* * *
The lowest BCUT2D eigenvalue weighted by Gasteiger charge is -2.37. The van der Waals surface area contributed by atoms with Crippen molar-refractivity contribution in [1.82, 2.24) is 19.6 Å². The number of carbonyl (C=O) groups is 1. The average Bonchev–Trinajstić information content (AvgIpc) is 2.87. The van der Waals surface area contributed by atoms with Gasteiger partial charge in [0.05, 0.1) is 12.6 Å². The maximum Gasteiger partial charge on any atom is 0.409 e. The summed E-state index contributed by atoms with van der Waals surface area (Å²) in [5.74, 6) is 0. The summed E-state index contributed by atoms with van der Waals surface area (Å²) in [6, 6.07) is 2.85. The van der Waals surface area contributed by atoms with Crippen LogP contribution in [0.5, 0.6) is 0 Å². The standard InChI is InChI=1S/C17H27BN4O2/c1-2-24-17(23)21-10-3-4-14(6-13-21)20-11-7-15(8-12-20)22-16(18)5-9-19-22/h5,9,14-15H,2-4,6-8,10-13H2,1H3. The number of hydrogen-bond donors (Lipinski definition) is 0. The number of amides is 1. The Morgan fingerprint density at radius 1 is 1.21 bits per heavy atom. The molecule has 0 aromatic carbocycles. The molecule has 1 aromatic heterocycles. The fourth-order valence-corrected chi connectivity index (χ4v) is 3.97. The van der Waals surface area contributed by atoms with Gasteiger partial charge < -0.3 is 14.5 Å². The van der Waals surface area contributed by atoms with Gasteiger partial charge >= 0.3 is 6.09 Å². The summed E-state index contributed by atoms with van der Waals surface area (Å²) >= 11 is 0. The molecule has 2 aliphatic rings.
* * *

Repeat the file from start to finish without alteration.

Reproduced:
The lowest BCUT2D eigenvalue weighted by Gasteiger charge is -2.37. The van der Waals surface area contributed by atoms with Crippen molar-refractivity contribution in [1.82, 2.24) is 19.6 Å². The number of carbonyl (C=O) groups is 1. The average Bonchev–Trinajstić information content (AvgIpc) is 2.87. The van der Waals surface area contributed by atoms with Gasteiger partial charge in [0.05, 0.1) is 12.6 Å². The maximum Gasteiger partial charge on any atom is 0.409 e. The summed E-state index contributed by atoms with van der Waals surface area (Å²) in [5.74, 6) is 0. The summed E-state index contributed by atoms with van der Waals surface area (Å²) in [6, 6.07) is 2.85. The van der Waals surface area contributed by atoms with Crippen LogP contribution in [0.5, 0.6) is 0 Å². The standard InChI is InChI=1S/C17H27BN4O2/c1-2-24-17(23)21-10-3-4-14(6-13-21)20-11-7-15(8-12-20)22-16(18)5-9-19-22/h5,9,14-15H,2-4,6-8,10-13H2,1H3. The number of hydrogen-bond donors (Lipinski definition) is 0. The number of amides is 1. The Morgan fingerprint density at radius 1 is 1.21 bits per heavy atom. The molecule has 0 aromatic carbocycles. The molecule has 1 aromatic heterocycles. The fourth-order valence-corrected chi connectivity index (χ4v) is 3.97. The van der Waals surface area contributed by atoms with Gasteiger partial charge < -0.3 is 14.5 Å². The van der Waals surface area contributed by atoms with Gasteiger partial charge >= 0.3 is 6.09 Å². The summed E-state index contributed by atoms with van der Waals surface area (Å²) >= 11 is 0. The molecule has 2 aliphatic rings.